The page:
15 Oct 2018 4 min read

Market volatility: Ups and downs, smiles and frowns

By Emiel van den Heiligenberg

One-day corrections of 3% are always painful, especially so when investors have become so accustomed to low volatility after almost a decade-long bull market. We see the move as most likely a technical sell-off (famous last words) and believe it is probably too early to buy the dip. 

Bull and bear

The weakness experienced by stock markets yesterday is consistent with the 'bumpy journey' our CIO Anton Eser wrote about in his recent outlook, in which he anticipated that the removal of central bank largesse would stoke market volatility. Daily declines of 3% also feel less unusual in the context of my 20-year experience.

Fortunately it is not just my gut feeling that 3% moves have become more rare. A quick check of the past decade shows that over the last three years, the S&P 500 only fell 3% or more about once a year. In the seven years before that, those drawdowns occurred about five times per year.

It’s difficult to identify a convincing catalyst for the recent sell-off. A long list of potential culprits mentioned in the market include the surge in US Treasury yields (more on this later), a rotation out of tech stocks, the IMF growth forecast downgrades, US President Donald Trump attacking the Federal Reserve, risk parity funds needing to de-risk with a delay, a lack of corporate buybacks ahead of the earning season, and more companies complaining about a hit from the trade war, etc.

We find no single catalyst convincing enough to have triggered a sudden correction of yesterday’s severity

Something that does ring true is that the declines were at least helped by extremely bullish sentiment on US equities. While sentiment on equity markets overall was not overly stretched, in our view, sentiment indicators and surveys have been flagging unusual, US-specific optimism for a while, making US stocks increasingly at risk of smaller catalysts triggering a correction. Investor sentiment had been less bullish on other regions.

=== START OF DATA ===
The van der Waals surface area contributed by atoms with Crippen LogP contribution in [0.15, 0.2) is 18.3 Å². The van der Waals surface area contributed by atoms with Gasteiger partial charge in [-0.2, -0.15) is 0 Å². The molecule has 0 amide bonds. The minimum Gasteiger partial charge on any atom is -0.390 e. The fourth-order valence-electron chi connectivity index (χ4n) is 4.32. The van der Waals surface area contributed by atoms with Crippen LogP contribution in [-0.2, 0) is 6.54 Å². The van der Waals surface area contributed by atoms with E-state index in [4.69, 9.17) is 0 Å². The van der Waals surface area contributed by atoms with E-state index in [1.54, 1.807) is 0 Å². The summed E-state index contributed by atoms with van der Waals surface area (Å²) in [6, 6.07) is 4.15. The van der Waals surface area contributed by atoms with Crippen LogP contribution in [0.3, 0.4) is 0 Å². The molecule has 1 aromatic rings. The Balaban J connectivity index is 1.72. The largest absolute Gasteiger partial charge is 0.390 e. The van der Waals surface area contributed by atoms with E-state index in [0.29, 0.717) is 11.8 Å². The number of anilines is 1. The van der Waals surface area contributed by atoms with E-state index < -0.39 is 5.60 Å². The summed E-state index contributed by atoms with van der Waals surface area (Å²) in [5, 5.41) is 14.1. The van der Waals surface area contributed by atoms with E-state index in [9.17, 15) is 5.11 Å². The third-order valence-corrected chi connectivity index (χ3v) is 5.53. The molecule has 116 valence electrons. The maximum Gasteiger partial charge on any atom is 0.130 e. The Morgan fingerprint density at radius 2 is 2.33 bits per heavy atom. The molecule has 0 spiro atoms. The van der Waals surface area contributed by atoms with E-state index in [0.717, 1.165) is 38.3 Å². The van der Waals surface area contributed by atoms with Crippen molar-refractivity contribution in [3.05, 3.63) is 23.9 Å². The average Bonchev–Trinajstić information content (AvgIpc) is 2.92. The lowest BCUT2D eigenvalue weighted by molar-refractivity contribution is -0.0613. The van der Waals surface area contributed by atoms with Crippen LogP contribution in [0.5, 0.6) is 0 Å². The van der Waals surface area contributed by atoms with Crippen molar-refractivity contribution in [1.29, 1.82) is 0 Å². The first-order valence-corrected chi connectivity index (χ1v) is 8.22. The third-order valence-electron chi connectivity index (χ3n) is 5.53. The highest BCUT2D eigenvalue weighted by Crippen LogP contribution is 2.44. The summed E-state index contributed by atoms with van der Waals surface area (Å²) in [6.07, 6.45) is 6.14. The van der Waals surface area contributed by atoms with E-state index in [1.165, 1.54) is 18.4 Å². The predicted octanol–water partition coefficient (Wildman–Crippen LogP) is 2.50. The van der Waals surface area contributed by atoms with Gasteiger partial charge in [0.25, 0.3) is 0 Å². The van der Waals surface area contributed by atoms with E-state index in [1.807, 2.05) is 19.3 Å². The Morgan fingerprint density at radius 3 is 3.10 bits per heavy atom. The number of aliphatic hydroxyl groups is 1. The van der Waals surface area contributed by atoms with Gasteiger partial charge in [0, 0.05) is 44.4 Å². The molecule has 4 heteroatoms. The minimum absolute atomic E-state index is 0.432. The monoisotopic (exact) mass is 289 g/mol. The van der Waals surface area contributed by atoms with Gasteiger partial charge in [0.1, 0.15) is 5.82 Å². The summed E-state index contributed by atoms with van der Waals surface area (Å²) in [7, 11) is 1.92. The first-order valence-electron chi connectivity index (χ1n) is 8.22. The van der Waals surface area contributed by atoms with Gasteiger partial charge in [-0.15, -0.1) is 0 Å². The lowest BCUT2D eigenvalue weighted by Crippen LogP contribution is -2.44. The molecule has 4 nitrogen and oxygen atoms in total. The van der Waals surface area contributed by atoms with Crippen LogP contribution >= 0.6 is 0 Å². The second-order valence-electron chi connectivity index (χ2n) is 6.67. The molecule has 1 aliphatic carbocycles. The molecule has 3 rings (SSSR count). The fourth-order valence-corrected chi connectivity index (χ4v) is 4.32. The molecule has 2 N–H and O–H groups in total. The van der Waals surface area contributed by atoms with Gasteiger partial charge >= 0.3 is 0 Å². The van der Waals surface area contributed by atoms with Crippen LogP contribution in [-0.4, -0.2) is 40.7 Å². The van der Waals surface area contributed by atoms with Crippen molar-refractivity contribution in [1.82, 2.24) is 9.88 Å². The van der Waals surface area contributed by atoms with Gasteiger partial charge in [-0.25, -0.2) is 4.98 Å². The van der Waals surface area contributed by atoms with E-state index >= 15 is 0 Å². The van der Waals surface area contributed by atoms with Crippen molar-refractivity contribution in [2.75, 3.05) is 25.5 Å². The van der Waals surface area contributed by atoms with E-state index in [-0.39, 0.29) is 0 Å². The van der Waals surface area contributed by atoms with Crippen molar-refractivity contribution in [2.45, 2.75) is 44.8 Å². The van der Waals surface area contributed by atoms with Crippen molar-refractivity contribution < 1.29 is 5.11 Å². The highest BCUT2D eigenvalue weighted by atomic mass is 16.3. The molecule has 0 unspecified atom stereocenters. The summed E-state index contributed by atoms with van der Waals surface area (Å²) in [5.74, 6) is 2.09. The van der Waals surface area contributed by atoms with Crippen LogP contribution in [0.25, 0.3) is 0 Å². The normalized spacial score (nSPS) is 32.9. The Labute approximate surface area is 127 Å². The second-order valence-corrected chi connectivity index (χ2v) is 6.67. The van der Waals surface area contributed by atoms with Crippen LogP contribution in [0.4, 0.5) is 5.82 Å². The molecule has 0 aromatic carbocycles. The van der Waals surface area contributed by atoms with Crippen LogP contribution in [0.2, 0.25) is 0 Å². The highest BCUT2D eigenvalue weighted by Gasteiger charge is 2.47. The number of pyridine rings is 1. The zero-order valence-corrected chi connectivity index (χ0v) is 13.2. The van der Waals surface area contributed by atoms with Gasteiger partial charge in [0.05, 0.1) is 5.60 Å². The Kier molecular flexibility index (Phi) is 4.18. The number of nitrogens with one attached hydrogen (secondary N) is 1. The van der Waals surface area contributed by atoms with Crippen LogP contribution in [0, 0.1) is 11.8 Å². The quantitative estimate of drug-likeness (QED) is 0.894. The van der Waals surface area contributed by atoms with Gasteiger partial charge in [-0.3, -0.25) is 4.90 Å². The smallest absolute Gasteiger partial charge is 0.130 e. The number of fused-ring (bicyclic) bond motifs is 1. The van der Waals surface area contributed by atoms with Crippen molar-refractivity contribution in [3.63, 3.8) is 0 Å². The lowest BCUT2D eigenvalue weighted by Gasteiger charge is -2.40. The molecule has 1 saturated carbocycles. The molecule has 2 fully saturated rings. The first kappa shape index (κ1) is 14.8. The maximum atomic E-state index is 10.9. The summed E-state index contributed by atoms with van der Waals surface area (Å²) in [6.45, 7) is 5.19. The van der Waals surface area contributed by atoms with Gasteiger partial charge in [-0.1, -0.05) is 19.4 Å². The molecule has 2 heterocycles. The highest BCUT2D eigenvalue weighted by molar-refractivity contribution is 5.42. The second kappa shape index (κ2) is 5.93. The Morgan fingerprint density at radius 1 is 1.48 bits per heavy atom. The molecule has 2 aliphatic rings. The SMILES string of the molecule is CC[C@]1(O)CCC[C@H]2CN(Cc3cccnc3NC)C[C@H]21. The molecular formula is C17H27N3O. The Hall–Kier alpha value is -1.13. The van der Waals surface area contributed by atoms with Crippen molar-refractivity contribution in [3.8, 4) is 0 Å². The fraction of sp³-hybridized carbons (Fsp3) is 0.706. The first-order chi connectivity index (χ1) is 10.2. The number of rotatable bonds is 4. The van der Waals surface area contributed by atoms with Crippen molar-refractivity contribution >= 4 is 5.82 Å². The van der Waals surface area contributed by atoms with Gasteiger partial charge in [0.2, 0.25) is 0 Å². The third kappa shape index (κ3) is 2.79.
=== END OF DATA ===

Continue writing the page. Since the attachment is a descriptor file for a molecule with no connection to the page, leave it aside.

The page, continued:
These are, in fact, also the reasons for our underweight US equity position. The fact that the selloff has been most severe in the US – despite the US market’s perceived safe haven status – is consistent with bullish US positioning having played a key role in it.

The lack of a clear macro catalyst already suggests that this may have largely been a technical event, rather than the harbinger of a bear market

Several other developments increase our conviction on this point. First, the US dollar did not strengthen, which means we’re not seeing a dollar liquidity squeeze materialising. Second, emerging market (EM) assets held up relatively well, showing few signs of contagion. EM equities fared no worse than US stocks, EM debt performed okay and several under-pressure EM currencies were flat-to-stronger. Finally, and most encouraging in our view, Treasury yields fell amid the later part of the S&P decline. This suggests there is a self-correcting element to the selloff, if it was indeed driven by worries over rising yields.

We think it’s too soon to buy the dip because as we move into late cycle dynamics, our threshold for doing so increases